Posted by Nicole at 1:24 PM
Saturday, March 9, 2013
I've been going to a mum's group for the past few months. It's associated with a nearby church, and while it's not my home church, it has provided me with some wonderful fellowship and some new friends who are already very dear to me. This past week, they asked me to share a bit about Maddy's story, and since I already typed it all up, I figured I might as well post it here as well. Enjoy!!
As a brief introduction, my name is Nicole and I have been in Hong Kong for 6 years. My husband is originally from here, but grew up in Australia. We moved over as newlyweds and planned for our kids to be born in HK so that they could have dual citizenship. It took us a year to conceive our first daughter, Lana, so when she was only a few months old, we started thinking about adding another child to the family – figuring that we would rather have them too close together than to have to worry about not being able to conceive again.
I fell pregnant quickly the 2nd time around but had an early miscarriage at only about 6 weeks pregnant. A few months later, I fell pregnant again.
As many people do (particularly after a miscarriage), I held my breath through the first trimester figuring that when I got to 13 weeks, everything was pretty much safe. I looked forward to ultrasounds, seeing them only as a chance to see our baby and to find out the gender.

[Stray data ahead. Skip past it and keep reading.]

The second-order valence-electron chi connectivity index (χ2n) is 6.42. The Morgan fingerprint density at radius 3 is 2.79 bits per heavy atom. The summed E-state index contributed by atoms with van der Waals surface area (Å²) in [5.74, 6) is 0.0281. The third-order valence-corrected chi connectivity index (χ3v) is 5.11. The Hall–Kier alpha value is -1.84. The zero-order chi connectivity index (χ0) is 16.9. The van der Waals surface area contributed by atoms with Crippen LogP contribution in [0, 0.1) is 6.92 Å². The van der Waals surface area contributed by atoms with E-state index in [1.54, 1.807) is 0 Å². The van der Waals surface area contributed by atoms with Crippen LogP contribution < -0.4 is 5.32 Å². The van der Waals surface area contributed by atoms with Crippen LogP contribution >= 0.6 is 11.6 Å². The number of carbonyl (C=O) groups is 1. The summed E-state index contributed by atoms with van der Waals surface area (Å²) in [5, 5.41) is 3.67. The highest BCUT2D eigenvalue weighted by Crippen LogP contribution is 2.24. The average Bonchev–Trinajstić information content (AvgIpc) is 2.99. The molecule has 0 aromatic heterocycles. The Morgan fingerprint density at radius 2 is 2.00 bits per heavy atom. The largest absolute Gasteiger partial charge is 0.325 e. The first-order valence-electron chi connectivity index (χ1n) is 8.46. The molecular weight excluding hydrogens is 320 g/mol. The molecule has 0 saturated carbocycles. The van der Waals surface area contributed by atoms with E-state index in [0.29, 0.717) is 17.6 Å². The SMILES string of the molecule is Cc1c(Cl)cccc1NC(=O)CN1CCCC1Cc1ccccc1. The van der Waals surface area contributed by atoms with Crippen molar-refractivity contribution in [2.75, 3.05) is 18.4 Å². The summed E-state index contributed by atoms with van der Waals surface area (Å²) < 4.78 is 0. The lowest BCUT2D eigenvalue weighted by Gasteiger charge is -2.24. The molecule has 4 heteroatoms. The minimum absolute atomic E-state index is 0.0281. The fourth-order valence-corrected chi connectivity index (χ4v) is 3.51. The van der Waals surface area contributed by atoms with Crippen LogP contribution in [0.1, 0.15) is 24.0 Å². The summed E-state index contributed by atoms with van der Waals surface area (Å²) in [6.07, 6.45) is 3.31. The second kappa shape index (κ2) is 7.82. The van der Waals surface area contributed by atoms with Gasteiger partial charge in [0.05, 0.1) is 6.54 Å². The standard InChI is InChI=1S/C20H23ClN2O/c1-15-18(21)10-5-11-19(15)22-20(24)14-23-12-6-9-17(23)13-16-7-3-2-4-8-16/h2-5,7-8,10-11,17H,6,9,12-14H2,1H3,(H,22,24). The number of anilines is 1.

At 14 weeks pregnant, however, we went for the routine Oscar screening test and the results were not good – we were told we had a 1 in 7 chance of having a baby with Down syndrome. We were advised to consider CVS or amnio if we wanted to know for sure.
For us, termination was not an option. I never even considered it and told the doctor as much. That said, my husband in particular wanted to know. He felt as though if we knew for sure, we could prepare for what was to come rather than to have to worry and wonder for the next six months of the pregnancy. After much discussion and prayer, we decided to do the amnio (as the risk was lower than CVS) – but we still had to wait another three weeks until I was 17 weeks.
At this stage, I did a lot of research about Down syndrome and even came to accept that we may have a child with this condition. I felt confident that we could “handle” that situation, if “we found out the worst”. We were still hoping that the baby didn’t have Down Syndrome and figured that if the odds were 1/7, that still meant that there was a 6/7 chance that everything was fine.
At 17 weeks, we went back to the ob/gyn to do the amnio and as the doctor was doing the ultrasound to get ready for the test, he told us that he could tell that the baby had deformities in the skeleton, that this was probably the reason for results of the Oscar test, and that his recommendation was to not do the amnio as it might not be able to diagnose these issues. He told us that these conditions were outside of his area of expertise and he started calling around doctors who specialised in prenatal diagnostics. He got us an appointment to see another doctor within the next 3 hours.